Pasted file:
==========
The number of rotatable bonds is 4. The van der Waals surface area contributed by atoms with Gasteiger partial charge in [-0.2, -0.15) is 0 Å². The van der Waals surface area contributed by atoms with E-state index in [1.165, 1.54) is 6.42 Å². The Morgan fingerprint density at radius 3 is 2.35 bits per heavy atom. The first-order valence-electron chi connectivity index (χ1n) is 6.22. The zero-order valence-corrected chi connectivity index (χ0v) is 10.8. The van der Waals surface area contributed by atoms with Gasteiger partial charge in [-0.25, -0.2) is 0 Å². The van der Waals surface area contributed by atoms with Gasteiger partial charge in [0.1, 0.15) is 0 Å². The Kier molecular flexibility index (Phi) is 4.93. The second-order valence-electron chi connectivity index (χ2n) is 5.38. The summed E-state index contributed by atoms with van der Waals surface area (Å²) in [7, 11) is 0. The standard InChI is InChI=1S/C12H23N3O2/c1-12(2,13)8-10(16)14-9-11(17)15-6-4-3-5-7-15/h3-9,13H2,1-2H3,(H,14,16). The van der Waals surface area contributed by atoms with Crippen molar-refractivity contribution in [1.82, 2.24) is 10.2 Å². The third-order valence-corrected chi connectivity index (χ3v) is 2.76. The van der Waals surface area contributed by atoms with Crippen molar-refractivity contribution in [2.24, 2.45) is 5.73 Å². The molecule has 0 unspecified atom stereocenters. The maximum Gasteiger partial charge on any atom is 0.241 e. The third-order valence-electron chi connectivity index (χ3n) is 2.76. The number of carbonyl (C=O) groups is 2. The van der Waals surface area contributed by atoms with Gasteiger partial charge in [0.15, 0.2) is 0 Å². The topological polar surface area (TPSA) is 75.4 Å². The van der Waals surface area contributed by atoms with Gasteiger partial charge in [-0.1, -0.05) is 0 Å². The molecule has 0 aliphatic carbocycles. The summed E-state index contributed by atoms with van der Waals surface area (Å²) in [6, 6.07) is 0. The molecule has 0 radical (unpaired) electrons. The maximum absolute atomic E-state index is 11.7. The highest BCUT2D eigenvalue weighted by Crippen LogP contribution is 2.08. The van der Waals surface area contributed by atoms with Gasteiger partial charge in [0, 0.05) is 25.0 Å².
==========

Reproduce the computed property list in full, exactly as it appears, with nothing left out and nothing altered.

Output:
The number of rotatable bonds is 4. The van der Waals surface area contributed by atoms with Gasteiger partial charge in [-0.2, -0.15) is 0 Å². The van der Waals surface area contributed by atoms with E-state index in [1.165, 1.54) is 6.42 Å². The Morgan fingerprint density at radius 3 is 2.35 bits per heavy atom. The first-order valence-electron chi connectivity index (χ1n) is 6.22. The zero-order valence-corrected chi connectivity index (χ0v) is 10.8. The van der Waals surface area contributed by atoms with Gasteiger partial charge in [-0.25, -0.2) is 0 Å². The van der Waals surface area contributed by atoms with Gasteiger partial charge in [0.1, 0.15) is 0 Å². The Kier molecular flexibility index (Phi) is 4.93. The second-order valence-electron chi connectivity index (χ2n) is 5.38. The summed E-state index contributed by atoms with van der Waals surface area (Å²) in [7, 11) is 0. The standard InChI is InChI=1S/C12H23N3O2/c1-12(2,13)8-10(16)14-9-11(17)15-6-4-3-5-7-15/h3-9,13H2,1-2H3,(H,14,16). The van der Waals surface area contributed by atoms with Crippen molar-refractivity contribution in [1.82, 2.24) is 10.2 Å². The third-order valence-corrected chi connectivity index (χ3v) is 2.76. The van der Waals surface area contributed by atoms with Crippen molar-refractivity contribution in [2.24, 2.45) is 5.73 Å². The molecule has 0 unspecified atom stereocenters. The maximum Gasteiger partial charge on any atom is 0.241 e. The third-order valence-electron chi connectivity index (χ3n) is 2.76. The number of carbonyl (C=O) groups is 2. The van der Waals surface area contributed by atoms with Gasteiger partial charge in [0.15, 0.2) is 0 Å². The topological polar surface area (TPSA) is 75.4 Å². The van der Waals surface area contributed by atoms with Gasteiger partial charge in [-0.1, -0.05) is 0 Å². The molecule has 0 aliphatic carbocycles. The summed E-state index contributed by atoms with van der Waals surface area (Å²) in [6, 6.07) is 0. The molecule has 0 radical (unpaired) electrons. The maximum absolute atomic E-state index is 11.7. The highest BCUT2D eigenvalue weighted by Crippen LogP contribution is 2.08. The van der Waals surface area contributed by atoms with Gasteiger partial charge in [0, 0.05) is 25.0 Å².